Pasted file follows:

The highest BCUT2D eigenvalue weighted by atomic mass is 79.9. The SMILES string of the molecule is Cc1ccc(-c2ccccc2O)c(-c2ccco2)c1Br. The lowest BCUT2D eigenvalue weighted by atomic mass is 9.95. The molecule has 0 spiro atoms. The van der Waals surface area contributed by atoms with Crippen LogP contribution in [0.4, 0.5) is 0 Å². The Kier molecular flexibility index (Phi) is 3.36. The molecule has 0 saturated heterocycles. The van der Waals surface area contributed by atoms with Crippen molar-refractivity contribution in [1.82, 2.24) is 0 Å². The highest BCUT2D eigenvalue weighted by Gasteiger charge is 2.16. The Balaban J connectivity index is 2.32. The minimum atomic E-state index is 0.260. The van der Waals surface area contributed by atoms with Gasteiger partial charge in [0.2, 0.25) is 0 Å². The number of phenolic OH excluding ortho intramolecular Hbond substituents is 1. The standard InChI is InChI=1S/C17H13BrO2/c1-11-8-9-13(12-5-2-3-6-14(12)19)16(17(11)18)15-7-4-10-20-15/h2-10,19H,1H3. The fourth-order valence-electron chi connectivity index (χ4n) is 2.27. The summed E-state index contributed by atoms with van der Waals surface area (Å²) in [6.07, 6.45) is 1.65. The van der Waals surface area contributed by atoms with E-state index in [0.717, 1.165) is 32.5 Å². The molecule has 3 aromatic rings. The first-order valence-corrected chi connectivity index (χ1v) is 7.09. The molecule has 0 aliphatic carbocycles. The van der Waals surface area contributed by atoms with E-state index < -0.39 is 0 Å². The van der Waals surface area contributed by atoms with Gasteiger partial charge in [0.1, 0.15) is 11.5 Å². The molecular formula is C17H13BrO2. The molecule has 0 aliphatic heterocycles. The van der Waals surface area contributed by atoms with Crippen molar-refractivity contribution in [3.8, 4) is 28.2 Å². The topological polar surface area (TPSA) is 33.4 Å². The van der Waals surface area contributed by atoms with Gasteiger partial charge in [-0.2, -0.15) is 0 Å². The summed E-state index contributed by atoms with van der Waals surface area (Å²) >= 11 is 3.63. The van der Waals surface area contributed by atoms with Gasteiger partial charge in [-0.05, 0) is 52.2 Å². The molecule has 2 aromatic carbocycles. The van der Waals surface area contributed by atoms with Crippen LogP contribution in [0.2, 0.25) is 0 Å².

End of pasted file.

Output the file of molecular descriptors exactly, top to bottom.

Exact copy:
The highest BCUT2D eigenvalue weighted by atomic mass is 79.9. The SMILES string of the molecule is Cc1ccc(-c2ccccc2O)c(-c2ccco2)c1Br. The lowest BCUT2D eigenvalue weighted by atomic mass is 9.95. The molecule has 0 spiro atoms. The van der Waals surface area contributed by atoms with Crippen LogP contribution in [0.4, 0.5) is 0 Å². The Kier molecular flexibility index (Phi) is 3.36. The molecule has 0 saturated heterocycles. The van der Waals surface area contributed by atoms with Crippen molar-refractivity contribution in [1.82, 2.24) is 0 Å². The highest BCUT2D eigenvalue weighted by Gasteiger charge is 2.16. The Balaban J connectivity index is 2.32. The minimum atomic E-state index is 0.260. The van der Waals surface area contributed by atoms with Gasteiger partial charge in [0.2, 0.25) is 0 Å². The number of phenolic OH excluding ortho intramolecular Hbond substituents is 1. The standard InChI is InChI=1S/C17H13BrO2/c1-11-8-9-13(12-5-2-3-6-14(12)19)16(17(11)18)15-7-4-10-20-15/h2-10,19H,1H3. The fourth-order valence-electron chi connectivity index (χ4n) is 2.27. The summed E-state index contributed by atoms with van der Waals surface area (Å²) in [6.07, 6.45) is 1.65. The van der Waals surface area contributed by atoms with E-state index in [0.717, 1.165) is 32.5 Å². The molecule has 3 aromatic rings. The first-order valence-corrected chi connectivity index (χ1v) is 7.09. The molecule has 0 aliphatic carbocycles. The van der Waals surface area contributed by atoms with E-state index < -0.39 is 0 Å². The van der Waals surface area contributed by atoms with Gasteiger partial charge in [0.1, 0.15) is 11.5 Å². The molecular formula is C17H13BrO2. The molecule has 0 aliphatic heterocycles. The van der Waals surface area contributed by atoms with Crippen molar-refractivity contribution in [3.8, 4) is 28.2 Å². The topological polar surface area (TPSA) is 33.4 Å². The van der Waals surface area contributed by atoms with Gasteiger partial charge in [-0.2, -0.15) is 0 Å². The summed E-state index contributed by atoms with van der Waals surface area (Å²) >= 11 is 3.63. The van der Waals surface area contributed by atoms with Gasteiger partial charge in [-0.05, 0) is 52.2 Å². The molecule has 2 aromatic carbocycles. The van der Waals surface area contributed by atoms with Crippen LogP contribution in [0.2, 0.25) is 0 Å².